Dirty Dozen Brass Band
After nearly three decades, it’s hard to imagine Lexington without at least a semi-regular visit by the Dirty Dozen Brass Band. From performances at the University of Kentucky’s Memorial Hall and the defunct downtown nightspot Breeding’s at the end of the 1980s, to dates at Lynagh’s Music Club and festival outings at the Kentucky Horse Park in the 1990s, and to comparatively recent shows at The Dame, Cosmic Charlie’s and even Rupp Arena (where it played alongside Widespread Panic), the group has long been one Lexington’s favorite tastes of New Orleans musical culture.
Taste, in fact, is what brings the veteran Crescent City troupe back to town this weekend. It will serve as one of the headline acts performing for the Crave Lexington Food and Music Festival at Masterson Station Park. It performs Saturday just ahead of a return engagement by Lexington-bred pop fave Chico Fellini. Talking Heads tribute band Same As It Ever Was, another frequent local visitor, closes out Crave on Sunday.
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The Dirty Dozen is not only one of the first traditional brass bands to break out of New Orleans street parade tradition by exploring contemporary rock, soul, jazz and funk sounds. The band also opened doors for a succession of like-minded New Orleans brass-savvy outfits to build national followings.
The baker’s dozen of albums (excluding compilations) the Dirty Dozen has issued since 1984 represents numerous variations of New Orleans inspiration. Cross-generational jazz icons Dizzy Gillespie and Branford Marsalis, along with New Orleans musical patriarch Dr. John, fortified the socially inclined jazz charge on 1987’s “Voodoo,” the band’s breakthrough album. A broader array of guest artists — Elvis Costello, Norah Jones, Robert Randolph, John Medeski — would expand the Dirty Dozen’s national appeal in the years and decades to come, along with the artists the band, in turn, would help support (Modest Mouse, Joe Henry, Widespread Panic).
But the two recordings that perhaps best reflect the stylistic breadth of the Dirty Dozen were released just over a decade ago, separated by a mere two years.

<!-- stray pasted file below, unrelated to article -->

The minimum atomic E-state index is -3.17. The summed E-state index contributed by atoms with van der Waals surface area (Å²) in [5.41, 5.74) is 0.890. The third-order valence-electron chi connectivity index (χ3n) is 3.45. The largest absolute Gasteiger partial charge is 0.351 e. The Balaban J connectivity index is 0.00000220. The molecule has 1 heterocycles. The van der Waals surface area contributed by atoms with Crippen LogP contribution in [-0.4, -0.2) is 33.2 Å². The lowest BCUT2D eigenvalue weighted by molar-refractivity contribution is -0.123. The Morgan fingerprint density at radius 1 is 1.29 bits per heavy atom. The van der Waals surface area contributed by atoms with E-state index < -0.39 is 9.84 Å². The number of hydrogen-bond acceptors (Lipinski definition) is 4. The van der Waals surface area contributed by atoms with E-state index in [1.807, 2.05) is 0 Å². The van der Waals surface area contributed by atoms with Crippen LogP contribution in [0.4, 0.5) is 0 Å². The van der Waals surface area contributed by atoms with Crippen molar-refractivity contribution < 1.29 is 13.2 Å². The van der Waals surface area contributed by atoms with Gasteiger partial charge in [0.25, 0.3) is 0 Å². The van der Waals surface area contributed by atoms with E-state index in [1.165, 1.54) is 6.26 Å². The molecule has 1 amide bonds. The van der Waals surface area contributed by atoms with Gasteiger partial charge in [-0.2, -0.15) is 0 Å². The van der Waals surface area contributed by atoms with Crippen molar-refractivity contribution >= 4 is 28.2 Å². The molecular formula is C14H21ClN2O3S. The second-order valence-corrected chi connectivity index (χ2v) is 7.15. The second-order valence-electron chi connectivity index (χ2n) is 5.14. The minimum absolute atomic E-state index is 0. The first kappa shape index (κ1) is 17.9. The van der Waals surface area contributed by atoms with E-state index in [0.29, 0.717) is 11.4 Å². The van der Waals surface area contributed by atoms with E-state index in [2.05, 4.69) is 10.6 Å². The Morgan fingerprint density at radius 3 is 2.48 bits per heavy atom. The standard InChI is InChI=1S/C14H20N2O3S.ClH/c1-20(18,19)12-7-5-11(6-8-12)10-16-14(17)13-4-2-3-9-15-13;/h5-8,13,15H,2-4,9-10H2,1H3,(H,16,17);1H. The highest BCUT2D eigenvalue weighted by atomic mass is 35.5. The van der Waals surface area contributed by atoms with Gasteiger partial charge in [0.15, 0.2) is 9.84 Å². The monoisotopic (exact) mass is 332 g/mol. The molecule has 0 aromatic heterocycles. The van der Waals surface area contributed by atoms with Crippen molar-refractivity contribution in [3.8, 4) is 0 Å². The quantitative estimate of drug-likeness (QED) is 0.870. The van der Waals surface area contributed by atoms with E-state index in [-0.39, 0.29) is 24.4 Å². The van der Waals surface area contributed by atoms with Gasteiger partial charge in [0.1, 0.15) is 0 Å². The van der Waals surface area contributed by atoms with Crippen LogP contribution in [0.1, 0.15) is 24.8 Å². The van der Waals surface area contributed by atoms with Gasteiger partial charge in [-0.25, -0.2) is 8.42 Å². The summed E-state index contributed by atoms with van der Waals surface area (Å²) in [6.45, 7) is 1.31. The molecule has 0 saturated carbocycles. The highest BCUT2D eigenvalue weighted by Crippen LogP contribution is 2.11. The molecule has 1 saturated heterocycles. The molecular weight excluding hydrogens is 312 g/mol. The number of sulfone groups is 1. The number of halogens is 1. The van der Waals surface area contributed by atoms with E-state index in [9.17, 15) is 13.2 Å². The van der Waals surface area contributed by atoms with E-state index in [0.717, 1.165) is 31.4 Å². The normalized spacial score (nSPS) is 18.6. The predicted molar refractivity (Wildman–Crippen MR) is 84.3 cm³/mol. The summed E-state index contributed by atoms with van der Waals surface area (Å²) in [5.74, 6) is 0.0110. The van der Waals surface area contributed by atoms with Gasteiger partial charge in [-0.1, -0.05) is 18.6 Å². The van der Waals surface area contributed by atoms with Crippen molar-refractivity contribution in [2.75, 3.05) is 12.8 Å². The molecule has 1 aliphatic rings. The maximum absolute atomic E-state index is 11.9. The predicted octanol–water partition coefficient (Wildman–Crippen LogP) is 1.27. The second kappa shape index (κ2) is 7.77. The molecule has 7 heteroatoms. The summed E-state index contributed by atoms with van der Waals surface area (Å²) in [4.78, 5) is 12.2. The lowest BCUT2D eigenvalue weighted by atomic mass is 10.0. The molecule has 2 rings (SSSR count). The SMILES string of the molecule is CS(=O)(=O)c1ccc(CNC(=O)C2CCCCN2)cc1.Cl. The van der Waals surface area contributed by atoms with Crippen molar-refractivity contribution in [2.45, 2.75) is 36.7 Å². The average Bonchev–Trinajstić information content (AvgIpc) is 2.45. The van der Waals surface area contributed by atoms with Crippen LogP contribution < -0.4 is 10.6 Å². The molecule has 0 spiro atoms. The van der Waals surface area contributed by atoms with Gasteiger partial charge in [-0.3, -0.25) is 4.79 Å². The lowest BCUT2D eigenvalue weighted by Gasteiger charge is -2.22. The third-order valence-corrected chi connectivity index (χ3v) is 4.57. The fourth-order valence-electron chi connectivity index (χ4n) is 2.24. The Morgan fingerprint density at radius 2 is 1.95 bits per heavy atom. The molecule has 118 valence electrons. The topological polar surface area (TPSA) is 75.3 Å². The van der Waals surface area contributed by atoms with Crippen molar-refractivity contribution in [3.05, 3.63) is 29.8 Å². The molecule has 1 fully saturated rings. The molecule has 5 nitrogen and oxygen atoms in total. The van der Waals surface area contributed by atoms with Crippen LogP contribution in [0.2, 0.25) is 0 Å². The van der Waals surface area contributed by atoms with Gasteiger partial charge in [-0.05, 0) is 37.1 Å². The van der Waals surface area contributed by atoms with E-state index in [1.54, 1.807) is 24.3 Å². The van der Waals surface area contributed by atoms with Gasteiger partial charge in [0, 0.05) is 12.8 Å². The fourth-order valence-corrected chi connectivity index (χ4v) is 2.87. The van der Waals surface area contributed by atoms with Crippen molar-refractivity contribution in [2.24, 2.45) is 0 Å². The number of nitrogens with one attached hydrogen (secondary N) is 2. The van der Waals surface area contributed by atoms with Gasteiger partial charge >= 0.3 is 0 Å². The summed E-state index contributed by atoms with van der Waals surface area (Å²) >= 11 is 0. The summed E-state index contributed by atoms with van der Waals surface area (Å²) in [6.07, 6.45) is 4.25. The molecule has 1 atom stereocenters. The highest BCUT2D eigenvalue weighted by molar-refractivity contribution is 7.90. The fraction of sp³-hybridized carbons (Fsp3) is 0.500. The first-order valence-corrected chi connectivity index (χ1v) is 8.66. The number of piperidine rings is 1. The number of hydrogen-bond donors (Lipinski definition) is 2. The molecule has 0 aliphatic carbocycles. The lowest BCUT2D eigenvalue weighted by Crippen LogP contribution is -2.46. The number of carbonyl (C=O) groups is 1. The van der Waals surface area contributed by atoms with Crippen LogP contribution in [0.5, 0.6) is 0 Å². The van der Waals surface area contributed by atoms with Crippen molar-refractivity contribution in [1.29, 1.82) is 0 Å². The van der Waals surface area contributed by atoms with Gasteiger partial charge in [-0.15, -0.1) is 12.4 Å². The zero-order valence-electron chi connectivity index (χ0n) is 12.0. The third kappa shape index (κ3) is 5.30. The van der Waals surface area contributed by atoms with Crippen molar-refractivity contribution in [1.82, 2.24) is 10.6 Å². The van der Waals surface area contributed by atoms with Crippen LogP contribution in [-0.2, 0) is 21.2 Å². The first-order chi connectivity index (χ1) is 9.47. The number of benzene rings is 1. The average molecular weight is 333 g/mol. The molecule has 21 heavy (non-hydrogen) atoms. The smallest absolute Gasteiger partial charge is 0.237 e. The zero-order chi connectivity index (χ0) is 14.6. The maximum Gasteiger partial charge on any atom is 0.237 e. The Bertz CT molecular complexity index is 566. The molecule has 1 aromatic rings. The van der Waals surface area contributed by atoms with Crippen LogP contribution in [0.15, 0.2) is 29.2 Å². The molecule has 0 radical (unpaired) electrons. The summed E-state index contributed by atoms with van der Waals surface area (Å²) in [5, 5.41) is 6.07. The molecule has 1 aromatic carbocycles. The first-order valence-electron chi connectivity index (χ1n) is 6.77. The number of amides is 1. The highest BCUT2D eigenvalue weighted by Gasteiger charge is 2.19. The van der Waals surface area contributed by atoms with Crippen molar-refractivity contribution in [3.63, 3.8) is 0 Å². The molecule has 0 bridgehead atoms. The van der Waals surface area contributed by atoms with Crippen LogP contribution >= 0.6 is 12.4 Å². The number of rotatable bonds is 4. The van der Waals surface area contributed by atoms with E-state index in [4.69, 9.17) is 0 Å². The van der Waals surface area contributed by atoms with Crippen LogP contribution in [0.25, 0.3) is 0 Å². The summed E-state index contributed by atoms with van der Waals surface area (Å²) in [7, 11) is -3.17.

The first, 2004’s “Funeral for a Friend,” trimmed back the guest list to allow the Dirty Dozen to present a traditionally minded set of solemn and jubilant spirituals (“Just a Closer Walk with Thee,” “Jesus on the Mainline”) and roots-conscious requiems (“I’ll Fly Away,” “John the Revelator”), set into beautiful motion in the vein of a New Orleans street funeral. The album title rang true, too, as the record was a tribute to the band’s late friend and associate, Anthony “Tuba Fats” Lacen.
The other, cut in the aftermath of Hurricane Katrina, was a song-by-song remake of Marvin Gaye’s landmark soul treatise, “What’s Going On.” Designed as a dramatic topical shift for Gaye in 1971, the original record was an album-long prayer for peace amid the rampant racial, generational and ecological strife of the day. The Dirty Dozen’s 2006 remake was also a requiem, but with an eye more to its ravaged homeland with guest help from Bettye LeVette, G. Love and Chuck D.
There hasn’t been a new Dirty Dozen album since 2012’s “Twenty Dozen.” But mainstay members Roger Lewis, Gregory Harris, Efrem Towns, Kevin Harris and more continue to tour, playing to jazz, funk and jam band enthusiasts around the globe. This weekend, their delicious music finds a new local home at Crave Lexington.
Here is the performance lineup for the 2016 Crave Lexington Food and Music Festival. Event activities begin each day at noon.
Aug. 13: DeBraun Thomas Trio (12:15 p.m.), Ezra (1:30 p.m.), LoFidel with Allen Poe and Fredd C (2:45 p.m.), Whiskey Shivers (4 p.m.), The Payback (5:45 p.m.), March Madness Marching Band (6:30 p.m.), Dirty Dozen Brass Band (7:30 p.m.), Chico Fellini (9:30 p.m.)
Aug. 14: Young Heirlooms (12:30 p.m.), The Wooks (2 p.m.), Freekbass (3:30 p.m.), Same As It Ever Was (5:30 p.m.).
Read more about the culinary aspect of Crave in Janet Patton’s LexGo Eat column on Page 8.
One of the more underappreciated bands to roar out of a still-fertile Athens, Ga. music metropolis is The Whigs. Since its formation in 2002, the trio — guitarist and singer Parker Gispert, drummer Julian Dorio and bassist Timothy Deaux (who joined in 2008) — have released a series of fine power trio albums bolstered by pop lyricism and indie rock immediacy constructed into songs that thrive in a live setting. The newest of those recordings is 2014’s “Modern Creation.”
The Whigs return to Lexington to play The Burl, 375 Thompson Road, on Aug. 18 (9 p.m., $12). C2 and the Brothers Band will open. For tickets, go to Theburlky.com.